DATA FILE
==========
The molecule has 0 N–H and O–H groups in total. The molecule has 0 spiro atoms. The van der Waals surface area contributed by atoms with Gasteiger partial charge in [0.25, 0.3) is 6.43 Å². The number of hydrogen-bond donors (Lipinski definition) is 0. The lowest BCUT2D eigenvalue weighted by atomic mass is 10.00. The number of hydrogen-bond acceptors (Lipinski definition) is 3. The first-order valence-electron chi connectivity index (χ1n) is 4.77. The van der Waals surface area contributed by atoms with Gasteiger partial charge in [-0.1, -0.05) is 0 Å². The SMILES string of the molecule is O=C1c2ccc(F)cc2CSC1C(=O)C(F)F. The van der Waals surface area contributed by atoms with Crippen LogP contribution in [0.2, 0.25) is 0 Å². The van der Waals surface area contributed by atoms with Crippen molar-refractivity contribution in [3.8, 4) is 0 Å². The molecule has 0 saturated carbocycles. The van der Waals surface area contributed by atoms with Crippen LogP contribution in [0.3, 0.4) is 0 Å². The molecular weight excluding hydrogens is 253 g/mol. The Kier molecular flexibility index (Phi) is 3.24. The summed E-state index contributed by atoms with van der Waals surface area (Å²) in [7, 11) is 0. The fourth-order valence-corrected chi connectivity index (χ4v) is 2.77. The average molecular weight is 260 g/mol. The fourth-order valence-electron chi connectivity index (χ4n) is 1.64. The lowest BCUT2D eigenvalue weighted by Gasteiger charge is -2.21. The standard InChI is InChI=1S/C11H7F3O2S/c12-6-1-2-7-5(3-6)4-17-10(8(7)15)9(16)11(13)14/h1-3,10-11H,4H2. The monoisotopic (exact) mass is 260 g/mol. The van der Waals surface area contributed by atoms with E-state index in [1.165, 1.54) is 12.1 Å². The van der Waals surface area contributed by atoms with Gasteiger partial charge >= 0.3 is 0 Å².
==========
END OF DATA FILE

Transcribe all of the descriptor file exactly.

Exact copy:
The molecule has 0 N–H and O–H groups in total. The molecule has 0 spiro atoms. The van der Waals surface area contributed by atoms with Gasteiger partial charge in [0.25, 0.3) is 6.43 Å². The number of hydrogen-bond donors (Lipinski definition) is 0. The lowest BCUT2D eigenvalue weighted by atomic mass is 10.00. The number of hydrogen-bond acceptors (Lipinski definition) is 3. The first-order valence-electron chi connectivity index (χ1n) is 4.77. The van der Waals surface area contributed by atoms with Gasteiger partial charge in [-0.1, -0.05) is 0 Å². The SMILES string of the molecule is O=C1c2ccc(F)cc2CSC1C(=O)C(F)F. The van der Waals surface area contributed by atoms with Crippen LogP contribution in [0.2, 0.25) is 0 Å². The van der Waals surface area contributed by atoms with Crippen molar-refractivity contribution in [3.8, 4) is 0 Å². The molecule has 0 saturated carbocycles. The van der Waals surface area contributed by atoms with Crippen LogP contribution in [0.3, 0.4) is 0 Å². The molecular weight excluding hydrogens is 253 g/mol. The Kier molecular flexibility index (Phi) is 3.24. The summed E-state index contributed by atoms with van der Waals surface area (Å²) in [7, 11) is 0. The fourth-order valence-corrected chi connectivity index (χ4v) is 2.77. The average molecular weight is 260 g/mol. The fourth-order valence-electron chi connectivity index (χ4n) is 1.64. The lowest BCUT2D eigenvalue weighted by Gasteiger charge is -2.21. The standard InChI is InChI=1S/C11H7F3O2S/c12-6-1-2-7-5(3-6)4-17-10(8(7)15)9(16)11(13)14/h1-3,10-11H,4H2. The monoisotopic (exact) mass is 260 g/mol. The van der Waals surface area contributed by atoms with E-state index in [1.165, 1.54) is 12.1 Å². The van der Waals surface area contributed by atoms with Gasteiger partial charge >= 0.3 is 0 Å².